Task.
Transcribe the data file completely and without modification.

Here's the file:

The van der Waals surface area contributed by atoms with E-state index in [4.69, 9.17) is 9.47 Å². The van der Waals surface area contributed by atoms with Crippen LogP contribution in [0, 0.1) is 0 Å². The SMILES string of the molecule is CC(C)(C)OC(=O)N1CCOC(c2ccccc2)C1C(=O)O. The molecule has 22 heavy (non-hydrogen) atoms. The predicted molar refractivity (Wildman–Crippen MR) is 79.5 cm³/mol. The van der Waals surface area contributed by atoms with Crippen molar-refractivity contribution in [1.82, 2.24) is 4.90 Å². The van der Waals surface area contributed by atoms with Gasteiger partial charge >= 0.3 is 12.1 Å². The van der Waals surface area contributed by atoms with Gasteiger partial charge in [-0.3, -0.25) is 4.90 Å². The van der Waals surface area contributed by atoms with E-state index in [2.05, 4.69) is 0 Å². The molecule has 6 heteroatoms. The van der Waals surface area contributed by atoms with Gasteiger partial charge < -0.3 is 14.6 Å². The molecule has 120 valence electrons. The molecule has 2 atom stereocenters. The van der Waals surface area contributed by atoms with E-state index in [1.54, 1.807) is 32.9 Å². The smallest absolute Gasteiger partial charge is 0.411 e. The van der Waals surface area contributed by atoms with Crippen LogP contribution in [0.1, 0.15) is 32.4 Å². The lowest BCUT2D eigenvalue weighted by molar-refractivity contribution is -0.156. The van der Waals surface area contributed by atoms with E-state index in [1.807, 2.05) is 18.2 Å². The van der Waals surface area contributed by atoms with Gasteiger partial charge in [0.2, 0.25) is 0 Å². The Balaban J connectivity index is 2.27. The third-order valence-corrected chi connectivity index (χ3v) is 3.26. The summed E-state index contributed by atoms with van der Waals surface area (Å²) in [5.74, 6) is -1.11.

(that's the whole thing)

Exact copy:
The van der Waals surface area contributed by atoms with E-state index in [4.69, 9.17) is 9.47 Å². The van der Waals surface area contributed by atoms with Crippen LogP contribution in [0, 0.1) is 0 Å². The SMILES string of the molecule is CC(C)(C)OC(=O)N1CCOC(c2ccccc2)C1C(=O)O. The molecule has 22 heavy (non-hydrogen) atoms. The predicted molar refractivity (Wildman–Crippen MR) is 79.5 cm³/mol. The van der Waals surface area contributed by atoms with Crippen molar-refractivity contribution in [1.82, 2.24) is 4.90 Å². The van der Waals surface area contributed by atoms with Gasteiger partial charge >= 0.3 is 12.1 Å². The van der Waals surface area contributed by atoms with Gasteiger partial charge in [-0.3, -0.25) is 4.90 Å². The van der Waals surface area contributed by atoms with E-state index in [2.05, 4.69) is 0 Å². The molecule has 6 heteroatoms. The van der Waals surface area contributed by atoms with Gasteiger partial charge < -0.3 is 14.6 Å². The molecule has 120 valence electrons. The molecule has 2 atom stereocenters. The van der Waals surface area contributed by atoms with E-state index in [1.54, 1.807) is 32.9 Å². The smallest absolute Gasteiger partial charge is 0.411 e. The van der Waals surface area contributed by atoms with Crippen LogP contribution in [0.1, 0.15) is 32.4 Å². The lowest BCUT2D eigenvalue weighted by molar-refractivity contribution is -0.156. The van der Waals surface area contributed by atoms with E-state index in [1.807, 2.05) is 18.2 Å². The van der Waals surface area contributed by atoms with Gasteiger partial charge in [0.2, 0.25) is 0 Å². The Balaban J connectivity index is 2.27. The third-order valence-corrected chi connectivity index (χ3v) is 3.26. The summed E-state index contributed by atoms with van der Waals surface area (Å²) in [5.74, 6) is -1.11.